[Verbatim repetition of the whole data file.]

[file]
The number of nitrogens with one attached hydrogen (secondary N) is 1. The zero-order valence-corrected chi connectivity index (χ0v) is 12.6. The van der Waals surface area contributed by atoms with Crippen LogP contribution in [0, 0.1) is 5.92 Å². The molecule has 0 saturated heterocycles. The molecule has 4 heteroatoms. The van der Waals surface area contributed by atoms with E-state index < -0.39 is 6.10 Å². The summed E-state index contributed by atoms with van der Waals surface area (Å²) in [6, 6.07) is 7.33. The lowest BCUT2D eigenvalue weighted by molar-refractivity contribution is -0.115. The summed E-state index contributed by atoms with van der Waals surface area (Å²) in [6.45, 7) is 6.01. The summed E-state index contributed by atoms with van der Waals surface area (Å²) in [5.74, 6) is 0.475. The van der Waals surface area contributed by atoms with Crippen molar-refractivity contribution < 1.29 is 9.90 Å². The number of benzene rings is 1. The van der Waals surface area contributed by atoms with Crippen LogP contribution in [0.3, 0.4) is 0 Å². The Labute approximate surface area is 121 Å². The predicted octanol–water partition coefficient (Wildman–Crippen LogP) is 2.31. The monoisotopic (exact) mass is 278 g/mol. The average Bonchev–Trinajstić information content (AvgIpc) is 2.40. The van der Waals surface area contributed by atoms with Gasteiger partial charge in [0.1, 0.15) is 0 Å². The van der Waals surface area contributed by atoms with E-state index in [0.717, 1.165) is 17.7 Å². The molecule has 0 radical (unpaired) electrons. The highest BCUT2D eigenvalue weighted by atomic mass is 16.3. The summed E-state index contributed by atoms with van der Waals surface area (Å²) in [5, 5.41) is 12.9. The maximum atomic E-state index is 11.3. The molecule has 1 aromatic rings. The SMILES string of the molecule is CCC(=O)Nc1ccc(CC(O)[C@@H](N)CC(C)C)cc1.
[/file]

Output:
The number of nitrogens with one attached hydrogen (secondary N) is 1. The zero-order valence-corrected chi connectivity index (χ0v) is 12.6. The van der Waals surface area contributed by atoms with Crippen LogP contribution in [0, 0.1) is 5.92 Å². The molecule has 0 saturated heterocycles. The molecule has 4 heteroatoms. The van der Waals surface area contributed by atoms with E-state index < -0.39 is 6.10 Å². The summed E-state index contributed by atoms with van der Waals surface area (Å²) in [6, 6.07) is 7.33. The lowest BCUT2D eigenvalue weighted by molar-refractivity contribution is -0.115. The summed E-state index contributed by atoms with van der Waals surface area (Å²) in [6.45, 7) is 6.01. The summed E-state index contributed by atoms with van der Waals surface area (Å²) in [5.74, 6) is 0.475. The van der Waals surface area contributed by atoms with Crippen molar-refractivity contribution < 1.29 is 9.90 Å². The number of benzene rings is 1. The van der Waals surface area contributed by atoms with Crippen LogP contribution in [0.3, 0.4) is 0 Å². The Labute approximate surface area is 121 Å². The predicted octanol–water partition coefficient (Wildman–Crippen LogP) is 2.31. The monoisotopic (exact) mass is 278 g/mol. The average Bonchev–Trinajstić information content (AvgIpc) is 2.40. The van der Waals surface area contributed by atoms with Gasteiger partial charge in [0.1, 0.15) is 0 Å². The van der Waals surface area contributed by atoms with E-state index in [0.717, 1.165) is 17.7 Å². The molecule has 0 radical (unpaired) electrons. The highest BCUT2D eigenvalue weighted by atomic mass is 16.3. The summed E-state index contributed by atoms with van der Waals surface area (Å²) in [5, 5.41) is 12.9. The maximum atomic E-state index is 11.3. The molecule has 1 aromatic rings. The SMILES string of the molecule is CCC(=O)Nc1ccc(CC(O)[C@@H](N)CC(C)C)cc1.